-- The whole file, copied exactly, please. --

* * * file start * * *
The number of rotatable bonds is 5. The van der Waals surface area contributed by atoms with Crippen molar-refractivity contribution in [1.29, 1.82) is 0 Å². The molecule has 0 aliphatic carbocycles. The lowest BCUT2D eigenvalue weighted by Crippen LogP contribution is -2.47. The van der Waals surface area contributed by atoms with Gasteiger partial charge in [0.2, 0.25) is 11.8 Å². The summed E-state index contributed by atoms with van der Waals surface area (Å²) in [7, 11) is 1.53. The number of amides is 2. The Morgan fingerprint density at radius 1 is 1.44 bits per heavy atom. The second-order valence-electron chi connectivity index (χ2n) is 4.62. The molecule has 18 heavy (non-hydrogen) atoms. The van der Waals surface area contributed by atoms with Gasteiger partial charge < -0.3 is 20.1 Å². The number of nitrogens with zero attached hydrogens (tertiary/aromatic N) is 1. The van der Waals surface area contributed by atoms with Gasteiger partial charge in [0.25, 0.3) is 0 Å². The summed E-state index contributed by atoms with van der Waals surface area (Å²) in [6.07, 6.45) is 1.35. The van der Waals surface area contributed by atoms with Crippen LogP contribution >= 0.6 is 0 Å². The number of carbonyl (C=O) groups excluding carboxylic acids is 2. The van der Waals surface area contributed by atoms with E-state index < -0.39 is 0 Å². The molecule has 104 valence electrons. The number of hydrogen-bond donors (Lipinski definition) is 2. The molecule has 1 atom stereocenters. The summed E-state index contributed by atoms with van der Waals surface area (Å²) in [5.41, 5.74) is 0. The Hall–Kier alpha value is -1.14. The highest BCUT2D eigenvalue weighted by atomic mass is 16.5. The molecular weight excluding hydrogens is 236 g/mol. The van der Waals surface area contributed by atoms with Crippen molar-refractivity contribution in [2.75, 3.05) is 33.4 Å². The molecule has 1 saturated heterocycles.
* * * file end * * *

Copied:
The number of rotatable bonds is 5. The van der Waals surface area contributed by atoms with Crippen molar-refractivity contribution in [1.29, 1.82) is 0 Å². The molecule has 0 aliphatic carbocycles. The lowest BCUT2D eigenvalue weighted by Crippen LogP contribution is -2.47. The van der Waals surface area contributed by atoms with Gasteiger partial charge in [0.2, 0.25) is 11.8 Å². The summed E-state index contributed by atoms with van der Waals surface area (Å²) in [7, 11) is 1.53. The number of amides is 2. The Morgan fingerprint density at radius 1 is 1.44 bits per heavy atom. The second-order valence-electron chi connectivity index (χ2n) is 4.62. The molecule has 18 heavy (non-hydrogen) atoms. The van der Waals surface area contributed by atoms with Gasteiger partial charge < -0.3 is 20.1 Å². The number of nitrogens with zero attached hydrogens (tertiary/aromatic N) is 1. The van der Waals surface area contributed by atoms with Gasteiger partial charge in [0.25, 0.3) is 0 Å². The summed E-state index contributed by atoms with van der Waals surface area (Å²) in [6.07, 6.45) is 1.35. The van der Waals surface area contributed by atoms with Crippen LogP contribution >= 0.6 is 0 Å². The number of carbonyl (C=O) groups excluding carboxylic acids is 2. The van der Waals surface area contributed by atoms with E-state index < -0.39 is 0 Å². The molecule has 104 valence electrons. The number of hydrogen-bond donors (Lipinski definition) is 2. The molecule has 1 atom stereocenters. The summed E-state index contributed by atoms with van der Waals surface area (Å²) in [5.41, 5.74) is 0. The Hall–Kier alpha value is -1.14. The highest BCUT2D eigenvalue weighted by atomic mass is 16.5. The molecular weight excluding hydrogens is 236 g/mol. The van der Waals surface area contributed by atoms with Crippen molar-refractivity contribution in [2.75, 3.05) is 33.4 Å². The molecule has 1 saturated heterocycles.